‘Coronavirus Effect’ Takes Aim at March Housing Starts
The economic effects of the coronavirus pandemic showed up in March housings starts, which fell by more than 22 percent, HUD and the Census Bureau reported yesterday.
The report said privately owned housing starts in March fell to a seasonally adjusted annual rate of 1.216 million, 22.3 percent below the revised February estimate of 1.564 million, but 1.4 percent higher than a year ago (1.199 million). Single‐family housing starts in March fell to 856,000; 17.5 percent below the revised February figure of 1.037 million. The March rate for units in buildings with five units or more fell to 347,000, down by 32.1 percent from February’s revised 511,000 and down by nearly 4 percent from a year ago.
Regionally, starts fell across the board. In the largest region, the South, starts fell by 21.3 percent to 693,000 units, seasonally annually adjusted, from 881,000 units in February but improved by nearly 6 percent from a year ago. In the West, starts fell by 18.2 percent in March to 301,000 units from February’s revised 368,000 and fell by 8.5 percent from a year ago.
In the Midwest, starts fell by 21.5 percent to 153,000 units, seasonally annually adjusted, from February’s revised 195,000 but improved by nearly 16 percent from a year ago. In the Northeast, starts fell by 42.5 percent in March to 69,000 units from February’s revised 120,000 units and fell by nearly 17 percent from a year ago.
“Housing starts fell in March, led by a particularly sharp drop in multifamily building,” said Mike Fratantoni, Chief Economist with the Mortgage Bankers Association. “Construction activity declined across the country, but was particularly weak in the Northeast, which makes sense given the severe impact of the pandemic in New York.”
Fratantoni noted construction activity was running strong in the first two months of 2020, and even with March’s decline, single-family starts were 2.8% ahead of last year’s pace, and building overall remained 1.4% higher. “Similarly, permits declined for the month, but single-family remained ahead of last year’s pace, indicating that plans for building will continue, despite the sharp drop in economic activity occurring in the second quarter,” he said. “Overall, March’s downshift in the pace of building aligns with this week’s MBA report on mortgage applications for new home purchases.”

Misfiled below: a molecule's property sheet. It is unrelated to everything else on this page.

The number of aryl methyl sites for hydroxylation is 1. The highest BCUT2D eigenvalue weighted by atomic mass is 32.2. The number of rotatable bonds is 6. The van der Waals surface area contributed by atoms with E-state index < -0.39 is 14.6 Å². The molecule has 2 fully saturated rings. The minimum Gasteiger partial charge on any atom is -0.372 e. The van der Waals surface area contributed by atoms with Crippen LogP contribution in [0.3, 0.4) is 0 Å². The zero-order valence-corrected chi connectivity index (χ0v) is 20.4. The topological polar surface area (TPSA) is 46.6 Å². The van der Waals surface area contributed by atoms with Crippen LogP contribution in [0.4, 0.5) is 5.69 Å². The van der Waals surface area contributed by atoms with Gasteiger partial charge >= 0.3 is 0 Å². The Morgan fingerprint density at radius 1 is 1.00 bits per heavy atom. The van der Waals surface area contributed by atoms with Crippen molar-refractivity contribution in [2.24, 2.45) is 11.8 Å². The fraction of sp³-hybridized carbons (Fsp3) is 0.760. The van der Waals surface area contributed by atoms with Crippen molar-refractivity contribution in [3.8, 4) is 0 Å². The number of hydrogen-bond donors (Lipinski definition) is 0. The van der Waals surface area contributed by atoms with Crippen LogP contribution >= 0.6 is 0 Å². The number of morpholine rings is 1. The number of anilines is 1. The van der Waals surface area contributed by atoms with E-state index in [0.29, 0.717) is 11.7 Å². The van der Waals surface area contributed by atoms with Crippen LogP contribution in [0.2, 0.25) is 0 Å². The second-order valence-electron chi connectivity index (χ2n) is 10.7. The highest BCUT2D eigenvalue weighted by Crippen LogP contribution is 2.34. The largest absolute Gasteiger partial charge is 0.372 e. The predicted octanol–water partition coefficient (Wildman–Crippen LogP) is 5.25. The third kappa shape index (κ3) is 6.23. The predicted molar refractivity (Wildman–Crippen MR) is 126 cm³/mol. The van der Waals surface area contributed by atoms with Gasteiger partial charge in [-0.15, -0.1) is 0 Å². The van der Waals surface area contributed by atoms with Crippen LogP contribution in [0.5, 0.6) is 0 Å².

Odeta Kushi, Deputy Chief Economist with First American Financial Corp., Santa Ana, Calif., said March’s results, combined with a 42-point drop this week in the National Association of Home Builders’ Housing Market Index, shows home building is reacting to the coronavirus pandemic.
“[Wednesday’s] homebuilder survey posted its largest one-month decline on record as all three components fell: expected future sales, present sales and buyer traffic,” Kushi said.
“Prior to the pandemic, builders were already faced with several supply-side headwinds: increasing material costs, a chronic lack of construction workers, a dearth of buildable lots, and restrictive regulatory requirements in many markets. Now, those headwinds remain, but builders must also grapple with temporary reduced demand from a struggling labor market and ‘shelter-in-place’ orders.”
Kushi said March’s housing starts data reveals the early signs of the impact that the COVID-19 pandemic is having on the new home market and confirms the hesitancy on the part of builders, as housing permits, starts, and completions fell on a month-over-month basis. “Once health fears subside and the economy re-opens, it will be a slow climb,” she said. “The industry will continue to deal with the job losses, tightened credit and economic damage, but the fundamentals that drive new home sales — near record-low mortgage rates, a limited supply of existing homes for sale and sturdy demand driven by millennials aging into homeownership, will begin to boost the market once more.”
Mark Vitner, Senior Economist with Wells Fargo Securities, Charlotte, N.C., said although home building is not at the center of the current economic storm, demand for single-family homes and apartments will certainly be impacted by the sharp pullback in overall economic activity and the spike in the unemployment rate.
“Inventories of completed single-family homes remain exceptionally lean but prospective buyer traffic has dried up, which will likely keep builders cautious,” Vitner said. “The single-family market fell more than expected in March. Milder than usual weather allowed more homes to be started in the normally slow winter period, which meant starts rose less than usual in March.”
HUD/Census said privately owned housing units authorized by building permits in March fell to a seasonally adjusted annual rate of 1.353 million units, 6.8 percent below the revised February rate of 1.452 million but 5 percent higher than a year ago (1.288 million). Single‐family authorizations in March fell to 884,000; 12 percent
below the revised February figure of 1.005 million. Authorizations of units in buildings with five units or more rose to 423,000 in March, up by 5.2 percent from February’s revised 402,000 but 3.6 percent lower than a year ago.
The report said privately owned housing completions in March fell to a seasonally adjusted annual rate of 1.277 million, 6.1 percent below the revised February estimate of 1.307 million and 9 percent lower than a year ago (1.348 million). Single‐family housing completions in March fell to 863,000; 15 percent below the revised February rate of 1.015 million. The March rate for units in buildings with five units or more rose to 357,000, up by 26.1 percent from February’s revised 283,000 but down by 4.3 percent from a year ago.